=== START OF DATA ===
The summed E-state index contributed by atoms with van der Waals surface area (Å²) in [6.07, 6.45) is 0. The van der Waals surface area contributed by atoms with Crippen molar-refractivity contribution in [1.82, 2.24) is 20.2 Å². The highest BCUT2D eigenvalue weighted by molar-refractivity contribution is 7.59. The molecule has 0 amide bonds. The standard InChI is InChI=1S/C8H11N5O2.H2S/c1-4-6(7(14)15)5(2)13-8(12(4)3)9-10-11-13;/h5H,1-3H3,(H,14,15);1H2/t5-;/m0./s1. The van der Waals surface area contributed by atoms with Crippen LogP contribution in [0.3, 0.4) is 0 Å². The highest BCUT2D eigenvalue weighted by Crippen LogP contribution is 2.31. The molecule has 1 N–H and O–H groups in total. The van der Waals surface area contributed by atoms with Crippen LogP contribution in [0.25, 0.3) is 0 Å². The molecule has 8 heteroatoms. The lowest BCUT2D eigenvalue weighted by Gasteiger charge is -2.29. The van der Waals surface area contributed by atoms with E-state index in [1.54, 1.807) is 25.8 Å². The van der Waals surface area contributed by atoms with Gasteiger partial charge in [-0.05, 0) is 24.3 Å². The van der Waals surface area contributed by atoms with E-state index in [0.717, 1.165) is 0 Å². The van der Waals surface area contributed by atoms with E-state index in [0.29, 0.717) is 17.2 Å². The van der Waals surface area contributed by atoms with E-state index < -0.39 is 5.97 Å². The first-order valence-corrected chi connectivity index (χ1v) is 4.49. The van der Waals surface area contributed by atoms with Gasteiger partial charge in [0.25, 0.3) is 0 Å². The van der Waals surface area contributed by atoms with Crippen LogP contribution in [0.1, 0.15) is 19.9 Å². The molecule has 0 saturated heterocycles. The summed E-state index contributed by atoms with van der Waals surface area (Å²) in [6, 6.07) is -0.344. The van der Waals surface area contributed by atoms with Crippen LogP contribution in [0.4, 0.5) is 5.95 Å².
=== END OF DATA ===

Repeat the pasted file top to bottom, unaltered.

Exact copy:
The summed E-state index contributed by atoms with van der Waals surface area (Å²) in [6.07, 6.45) is 0. The van der Waals surface area contributed by atoms with Crippen molar-refractivity contribution in [1.82, 2.24) is 20.2 Å². The highest BCUT2D eigenvalue weighted by molar-refractivity contribution is 7.59. The molecule has 0 amide bonds. The standard InChI is InChI=1S/C8H11N5O2.H2S/c1-4-6(7(14)15)5(2)13-8(12(4)3)9-10-11-13;/h5H,1-3H3,(H,14,15);1H2/t5-;/m0./s1. The van der Waals surface area contributed by atoms with Crippen LogP contribution in [0.3, 0.4) is 0 Å². The highest BCUT2D eigenvalue weighted by Crippen LogP contribution is 2.31. The molecule has 1 N–H and O–H groups in total. The van der Waals surface area contributed by atoms with Crippen LogP contribution in [0.25, 0.3) is 0 Å². The molecule has 8 heteroatoms. The lowest BCUT2D eigenvalue weighted by Gasteiger charge is -2.29. The van der Waals surface area contributed by atoms with E-state index in [1.54, 1.807) is 25.8 Å². The van der Waals surface area contributed by atoms with Gasteiger partial charge in [-0.05, 0) is 24.3 Å². The van der Waals surface area contributed by atoms with E-state index in [0.717, 1.165) is 0 Å². The van der Waals surface area contributed by atoms with E-state index in [0.29, 0.717) is 17.2 Å². The van der Waals surface area contributed by atoms with E-state index < -0.39 is 5.97 Å². The first-order valence-corrected chi connectivity index (χ1v) is 4.49. The van der Waals surface area contributed by atoms with Gasteiger partial charge in [0.25, 0.3) is 0 Å². The van der Waals surface area contributed by atoms with Crippen LogP contribution in [0.1, 0.15) is 19.9 Å². The molecule has 0 saturated heterocycles. The summed E-state index contributed by atoms with van der Waals surface area (Å²) in [6, 6.07) is -0.344. The van der Waals surface area contributed by atoms with Crippen LogP contribution in [0.4, 0.5) is 5.95 Å².